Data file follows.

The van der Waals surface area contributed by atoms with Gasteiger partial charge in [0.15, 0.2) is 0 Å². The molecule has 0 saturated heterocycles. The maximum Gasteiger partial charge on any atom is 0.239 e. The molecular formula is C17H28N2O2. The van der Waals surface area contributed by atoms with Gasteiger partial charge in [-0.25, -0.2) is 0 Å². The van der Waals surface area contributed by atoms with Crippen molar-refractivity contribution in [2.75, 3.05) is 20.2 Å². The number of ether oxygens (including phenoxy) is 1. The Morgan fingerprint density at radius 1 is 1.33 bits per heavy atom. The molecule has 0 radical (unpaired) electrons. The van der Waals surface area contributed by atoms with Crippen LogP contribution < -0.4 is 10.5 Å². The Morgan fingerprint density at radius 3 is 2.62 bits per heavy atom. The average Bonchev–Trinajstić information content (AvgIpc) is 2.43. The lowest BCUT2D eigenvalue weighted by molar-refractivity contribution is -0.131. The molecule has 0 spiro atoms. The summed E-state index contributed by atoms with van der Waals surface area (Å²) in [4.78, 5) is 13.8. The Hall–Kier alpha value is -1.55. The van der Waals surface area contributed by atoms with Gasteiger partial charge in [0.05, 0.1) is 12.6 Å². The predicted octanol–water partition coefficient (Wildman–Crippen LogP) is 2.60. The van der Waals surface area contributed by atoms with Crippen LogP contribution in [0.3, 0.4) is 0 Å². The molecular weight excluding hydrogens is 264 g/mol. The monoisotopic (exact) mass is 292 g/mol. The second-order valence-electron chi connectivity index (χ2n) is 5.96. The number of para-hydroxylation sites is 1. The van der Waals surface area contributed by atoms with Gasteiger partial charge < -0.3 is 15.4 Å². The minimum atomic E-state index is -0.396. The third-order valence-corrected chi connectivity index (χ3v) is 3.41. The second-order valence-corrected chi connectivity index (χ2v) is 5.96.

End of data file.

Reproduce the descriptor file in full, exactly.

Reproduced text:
The van der Waals surface area contributed by atoms with Gasteiger partial charge in [0.15, 0.2) is 0 Å². The molecule has 0 saturated heterocycles. The maximum Gasteiger partial charge on any atom is 0.239 e. The molecular formula is C17H28N2O2. The van der Waals surface area contributed by atoms with Gasteiger partial charge in [-0.25, -0.2) is 0 Å². The van der Waals surface area contributed by atoms with Crippen molar-refractivity contribution in [2.75, 3.05) is 20.2 Å². The number of ether oxygens (including phenoxy) is 1. The Morgan fingerprint density at radius 1 is 1.33 bits per heavy atom. The molecule has 0 radical (unpaired) electrons. The van der Waals surface area contributed by atoms with Crippen LogP contribution < -0.4 is 10.5 Å². The Morgan fingerprint density at radius 3 is 2.62 bits per heavy atom. The average Bonchev–Trinajstić information content (AvgIpc) is 2.43. The lowest BCUT2D eigenvalue weighted by molar-refractivity contribution is -0.131. The molecule has 0 spiro atoms. The summed E-state index contributed by atoms with van der Waals surface area (Å²) in [4.78, 5) is 13.8. The Hall–Kier alpha value is -1.55. The van der Waals surface area contributed by atoms with Gasteiger partial charge in [0.05, 0.1) is 12.6 Å². The predicted octanol–water partition coefficient (Wildman–Crippen LogP) is 2.60. The van der Waals surface area contributed by atoms with Crippen LogP contribution in [0.3, 0.4) is 0 Å². The molecular weight excluding hydrogens is 264 g/mol. The monoisotopic (exact) mass is 292 g/mol. The second-order valence-electron chi connectivity index (χ2n) is 5.96. The number of para-hydroxylation sites is 1. The van der Waals surface area contributed by atoms with Gasteiger partial charge < -0.3 is 15.4 Å². The minimum atomic E-state index is -0.396. The third-order valence-corrected chi connectivity index (χ3v) is 3.41. The second-order valence-corrected chi connectivity index (χ2v) is 5.96.